In the largest herbarium imaging project in the Southern Hemisphere, The Royal Botanic Garden Sydney is excited to announce they will be opening their priceless botanical collection to the world by going digital! How can you help?
The Royal Botanic Garden Sydney is transforming our botanical treasures into high definition images and opening their collection to the world.
The National Herbarium of NSW holds a priceless collection of over 1.4 million preserved plant specimens, dating back to Captain Cook's first voyage of 1770. Going digital will aid in addressing a range of environmental and conservation issues, help discover new species, and safeguard the Garden’s collection for generations to come.
These invaluable botanical resources hold important secrets from our past and will unlock vital clues for our future.
"This will be the largest herbarium imaging project in the Southern Hemisphere, which will share and protect our botanical treasures by placing high-resolution images online for the world to see and use,” said Jo White, Director of Science and Conservation at the Royal Botanic Gardens & Domain Trust.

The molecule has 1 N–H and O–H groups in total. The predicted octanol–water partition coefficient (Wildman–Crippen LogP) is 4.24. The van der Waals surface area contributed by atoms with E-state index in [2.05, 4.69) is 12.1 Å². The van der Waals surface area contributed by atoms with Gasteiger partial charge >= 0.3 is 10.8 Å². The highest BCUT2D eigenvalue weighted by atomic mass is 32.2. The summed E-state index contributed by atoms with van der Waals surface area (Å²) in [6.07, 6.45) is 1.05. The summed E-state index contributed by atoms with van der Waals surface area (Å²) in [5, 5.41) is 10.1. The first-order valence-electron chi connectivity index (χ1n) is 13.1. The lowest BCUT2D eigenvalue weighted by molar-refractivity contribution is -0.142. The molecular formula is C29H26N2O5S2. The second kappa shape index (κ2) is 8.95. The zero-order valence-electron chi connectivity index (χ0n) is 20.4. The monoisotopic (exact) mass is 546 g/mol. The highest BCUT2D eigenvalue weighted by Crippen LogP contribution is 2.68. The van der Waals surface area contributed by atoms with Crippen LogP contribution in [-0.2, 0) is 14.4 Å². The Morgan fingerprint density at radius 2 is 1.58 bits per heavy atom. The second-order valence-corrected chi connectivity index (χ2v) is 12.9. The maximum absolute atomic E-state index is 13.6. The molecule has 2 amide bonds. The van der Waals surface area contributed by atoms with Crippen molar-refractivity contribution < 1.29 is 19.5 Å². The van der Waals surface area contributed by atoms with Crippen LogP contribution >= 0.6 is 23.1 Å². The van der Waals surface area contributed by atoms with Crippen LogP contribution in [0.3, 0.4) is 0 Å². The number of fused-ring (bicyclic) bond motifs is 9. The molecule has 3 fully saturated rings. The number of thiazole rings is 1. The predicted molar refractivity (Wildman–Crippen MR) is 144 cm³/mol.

Sharing these high-definition images globally will give researchers and the public unlimited access to the entire specimen collection, helping to solve some of the critical challenges facing humanity today.
This global photo library will protect the rare and precious specimens against the dangers associated with frequent handling so that they can be used virtually for world-leading science for generations to come.
Approximately 4000 flat sheet specimens will be digitised each day over the next two years using a high-tech conveyor belt system by Picturae, one of the world's most renowned digital conservation companies.
By 2021, all 1.4 million specimens will be available for everyone in the world to access via high-definition digital images.
Will you help one of Australia’s most renowned gardens share and protect this priceless collection?